If he ever quits the movie gig, at least Tito Larriva will still have his tarantula.
By Lisa Weeks
DECEMBER 15, 1997: TITO LARRIVA IS one of those omnipresent faces in Hollywood: never quite the leading man, though frequently leading the opening band. But Larriva has maintained a steady presence on stage, screen and behind the scenes for nearly two decades. On film you'll find him looming dark and brooding in the background (à la from Dusk Till Dawn); and of late he's even journeyed to the foreground of many well-known albeit cult-ish films. In one recent cinematic triumph, Larriva's character kills off Quentin Tarantino's character in Desperado. Some of the other films you may remember Larriva from (or may not realize that you do) are David Byrne's True Stories, Boys on the Side, She's So Lovely, Somebody to Love, and Born in East L.A. Larriva is regularly cast by friend and director Robert Rodriguez, and is currently immersed in the role of a cook for his next film, Isn't It Romantic, as well as recording original music with his band, Tito & Tarantula. Shortly thereafter, Tito & Tarantula embark on a short Southwest tour bringing them through Tucson.
Tito & Tarantula became an actual touring and recording band in the wake of a wave of popular interest following their appearance in the Tarantino/Rodriguez collaboration From Dusk 'Till Dawn. Prior to that, the band was more of a standing jam session.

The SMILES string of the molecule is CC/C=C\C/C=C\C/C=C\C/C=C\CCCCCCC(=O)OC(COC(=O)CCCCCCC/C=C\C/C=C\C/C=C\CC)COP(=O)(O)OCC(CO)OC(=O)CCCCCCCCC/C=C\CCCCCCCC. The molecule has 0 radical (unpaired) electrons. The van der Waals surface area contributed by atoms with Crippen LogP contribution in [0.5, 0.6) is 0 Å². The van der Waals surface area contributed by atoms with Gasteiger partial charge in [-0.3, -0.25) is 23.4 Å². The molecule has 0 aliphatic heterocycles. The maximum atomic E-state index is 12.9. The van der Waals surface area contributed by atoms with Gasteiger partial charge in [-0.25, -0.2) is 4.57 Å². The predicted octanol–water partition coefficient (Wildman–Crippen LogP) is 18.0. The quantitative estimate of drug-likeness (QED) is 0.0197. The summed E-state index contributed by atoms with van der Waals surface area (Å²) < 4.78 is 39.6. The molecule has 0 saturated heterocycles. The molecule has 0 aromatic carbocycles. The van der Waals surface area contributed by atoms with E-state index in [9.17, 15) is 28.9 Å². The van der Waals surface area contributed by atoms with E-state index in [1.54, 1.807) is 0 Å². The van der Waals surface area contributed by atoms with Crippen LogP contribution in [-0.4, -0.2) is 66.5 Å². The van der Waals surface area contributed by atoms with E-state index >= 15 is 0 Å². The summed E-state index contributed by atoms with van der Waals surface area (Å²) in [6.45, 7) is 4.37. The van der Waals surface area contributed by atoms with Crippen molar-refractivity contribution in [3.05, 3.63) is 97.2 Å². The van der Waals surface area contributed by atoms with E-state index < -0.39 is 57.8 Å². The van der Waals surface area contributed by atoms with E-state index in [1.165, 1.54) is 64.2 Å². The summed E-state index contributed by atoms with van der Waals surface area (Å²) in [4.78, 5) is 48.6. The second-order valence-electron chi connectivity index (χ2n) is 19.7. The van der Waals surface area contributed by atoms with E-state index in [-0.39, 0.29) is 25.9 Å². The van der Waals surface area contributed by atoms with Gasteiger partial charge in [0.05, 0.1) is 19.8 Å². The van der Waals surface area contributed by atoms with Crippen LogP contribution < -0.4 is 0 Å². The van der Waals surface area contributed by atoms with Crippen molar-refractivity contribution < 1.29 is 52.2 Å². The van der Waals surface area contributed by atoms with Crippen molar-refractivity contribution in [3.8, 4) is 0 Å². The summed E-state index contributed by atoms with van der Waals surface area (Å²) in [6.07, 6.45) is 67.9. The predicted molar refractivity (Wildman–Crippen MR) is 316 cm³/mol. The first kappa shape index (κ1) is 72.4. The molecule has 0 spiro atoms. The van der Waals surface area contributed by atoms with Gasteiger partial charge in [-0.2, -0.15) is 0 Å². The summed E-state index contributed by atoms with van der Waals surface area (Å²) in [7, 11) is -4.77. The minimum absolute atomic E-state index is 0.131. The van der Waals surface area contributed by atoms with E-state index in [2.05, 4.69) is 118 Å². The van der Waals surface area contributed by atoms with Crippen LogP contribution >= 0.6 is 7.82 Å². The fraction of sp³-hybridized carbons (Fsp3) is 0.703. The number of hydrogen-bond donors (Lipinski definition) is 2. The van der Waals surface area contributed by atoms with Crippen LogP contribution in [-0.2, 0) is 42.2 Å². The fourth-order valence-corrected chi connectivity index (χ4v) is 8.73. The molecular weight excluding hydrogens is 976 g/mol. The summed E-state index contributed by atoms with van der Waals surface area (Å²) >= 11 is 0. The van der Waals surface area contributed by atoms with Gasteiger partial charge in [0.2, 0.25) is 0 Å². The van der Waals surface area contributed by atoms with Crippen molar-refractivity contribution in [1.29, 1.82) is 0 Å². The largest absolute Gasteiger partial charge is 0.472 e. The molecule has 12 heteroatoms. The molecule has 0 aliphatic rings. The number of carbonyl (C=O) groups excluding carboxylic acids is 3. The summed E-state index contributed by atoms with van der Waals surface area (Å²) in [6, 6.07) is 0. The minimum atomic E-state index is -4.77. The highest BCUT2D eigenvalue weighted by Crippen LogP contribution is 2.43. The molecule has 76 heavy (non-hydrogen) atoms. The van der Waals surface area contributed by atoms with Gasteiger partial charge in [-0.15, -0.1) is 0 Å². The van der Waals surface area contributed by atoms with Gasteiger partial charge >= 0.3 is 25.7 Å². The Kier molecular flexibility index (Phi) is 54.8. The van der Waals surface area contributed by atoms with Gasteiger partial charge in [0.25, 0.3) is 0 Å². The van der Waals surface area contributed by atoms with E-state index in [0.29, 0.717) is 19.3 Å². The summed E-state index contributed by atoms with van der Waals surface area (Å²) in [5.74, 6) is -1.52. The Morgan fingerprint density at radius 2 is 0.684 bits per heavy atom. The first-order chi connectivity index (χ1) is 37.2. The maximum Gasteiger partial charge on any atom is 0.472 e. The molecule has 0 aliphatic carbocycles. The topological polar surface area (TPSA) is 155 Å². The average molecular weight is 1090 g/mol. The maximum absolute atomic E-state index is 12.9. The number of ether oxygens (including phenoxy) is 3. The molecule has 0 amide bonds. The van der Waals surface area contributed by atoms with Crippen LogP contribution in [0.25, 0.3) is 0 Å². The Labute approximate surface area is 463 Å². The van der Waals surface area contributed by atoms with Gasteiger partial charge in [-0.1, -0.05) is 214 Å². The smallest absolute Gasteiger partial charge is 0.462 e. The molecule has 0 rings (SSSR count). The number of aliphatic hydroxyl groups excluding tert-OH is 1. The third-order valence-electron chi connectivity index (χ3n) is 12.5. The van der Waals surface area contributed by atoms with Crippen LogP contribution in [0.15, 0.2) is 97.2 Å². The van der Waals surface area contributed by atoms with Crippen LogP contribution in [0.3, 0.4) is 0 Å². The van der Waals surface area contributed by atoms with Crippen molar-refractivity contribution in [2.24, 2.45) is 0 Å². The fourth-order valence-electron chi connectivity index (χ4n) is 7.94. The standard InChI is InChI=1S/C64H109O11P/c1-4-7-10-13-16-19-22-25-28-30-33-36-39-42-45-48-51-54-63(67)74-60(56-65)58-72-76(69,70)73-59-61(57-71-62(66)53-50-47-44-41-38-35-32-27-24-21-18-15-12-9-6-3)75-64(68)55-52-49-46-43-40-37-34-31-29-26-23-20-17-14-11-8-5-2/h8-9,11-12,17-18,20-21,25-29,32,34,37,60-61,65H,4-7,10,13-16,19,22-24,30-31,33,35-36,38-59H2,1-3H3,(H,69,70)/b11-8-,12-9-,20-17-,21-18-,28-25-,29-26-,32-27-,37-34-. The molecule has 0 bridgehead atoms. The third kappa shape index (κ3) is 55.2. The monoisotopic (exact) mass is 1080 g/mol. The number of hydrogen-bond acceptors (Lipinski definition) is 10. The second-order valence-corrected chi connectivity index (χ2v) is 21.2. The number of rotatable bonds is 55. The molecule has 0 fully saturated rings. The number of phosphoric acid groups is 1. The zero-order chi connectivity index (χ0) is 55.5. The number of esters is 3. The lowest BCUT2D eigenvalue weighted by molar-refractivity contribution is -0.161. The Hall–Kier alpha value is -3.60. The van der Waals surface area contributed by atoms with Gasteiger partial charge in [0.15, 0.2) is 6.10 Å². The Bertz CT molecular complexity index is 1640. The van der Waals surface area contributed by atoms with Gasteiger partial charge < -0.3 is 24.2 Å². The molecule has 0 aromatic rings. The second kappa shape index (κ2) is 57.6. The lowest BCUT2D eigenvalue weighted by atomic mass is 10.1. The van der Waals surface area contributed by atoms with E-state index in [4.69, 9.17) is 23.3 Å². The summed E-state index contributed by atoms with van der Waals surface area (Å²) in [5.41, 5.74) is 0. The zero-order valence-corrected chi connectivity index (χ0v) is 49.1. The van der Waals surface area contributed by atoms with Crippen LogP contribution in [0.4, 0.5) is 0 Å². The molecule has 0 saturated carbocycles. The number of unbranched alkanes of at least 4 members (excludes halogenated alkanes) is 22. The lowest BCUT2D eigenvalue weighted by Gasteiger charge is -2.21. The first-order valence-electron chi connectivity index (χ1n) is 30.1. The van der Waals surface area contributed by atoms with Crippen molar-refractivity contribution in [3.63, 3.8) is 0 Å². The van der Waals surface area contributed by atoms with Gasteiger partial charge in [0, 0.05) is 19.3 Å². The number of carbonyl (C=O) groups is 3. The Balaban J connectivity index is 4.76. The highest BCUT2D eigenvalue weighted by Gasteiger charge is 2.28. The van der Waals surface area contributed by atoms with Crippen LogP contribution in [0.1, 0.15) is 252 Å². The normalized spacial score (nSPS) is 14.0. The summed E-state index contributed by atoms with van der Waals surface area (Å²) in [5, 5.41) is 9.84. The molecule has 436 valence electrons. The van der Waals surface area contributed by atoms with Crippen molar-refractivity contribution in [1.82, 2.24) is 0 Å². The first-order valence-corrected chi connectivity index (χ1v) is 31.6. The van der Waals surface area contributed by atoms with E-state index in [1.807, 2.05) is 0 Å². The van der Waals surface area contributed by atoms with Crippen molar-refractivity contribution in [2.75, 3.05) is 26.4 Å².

Larriva's previous bands--The Plugz, The Cruzados, and Psychotic Aztecs--have enjoyed relatively minor status in otherwise major scenes. Seminal punk rock outfit The Plugz was Larriva's first project; he founded the group 20 years ago. The Plugz occupied a dimmer corner of the blazing late '70s L.A. punk scene, like so many bands from that time and place, never quite breaking through, and never enjoying substantial commercial success. They did, however, contribute several tracks to the groundbreaking Repo Man soundtrack, scored entirely by Larriva.
More interesting still is the approach to scoring films that Larriva, through the Repo Man soundtrack, helped establish. He's among the first--and arguably the most successful--to create an evocative assemblage of music pairing archival gems with new releases from little-known bands. One need look no further than the success of the Pulp Fiction soundtrack for proof that this approach has become the soundtrack signature of these indie-feel flicks. (There is, by the way, a website that speculates that Pulp Fiction is actually a continuation of Repo Man. Hint: aliens in the briefcase.) It's also a great means for monolithic corporations to pad their pockets on film projects all the way around. Even if a film doesn't do well, the soundtrack may break a song by a band that's signed to a subsidiary label owned by corporate--you get the picture.
It's only fitting, then, that Tito & Tarantula were practically conceived on film.
"In the beginning we just had people come to the shows, to sit in and play. It was called Tito & Friends for like a year. And whoever showed up, played," explains Larriva. It was Rodriguez who suggested they pick a name; and Rodriguez later shared production duties with Larriva on the band's first record, Tarantism.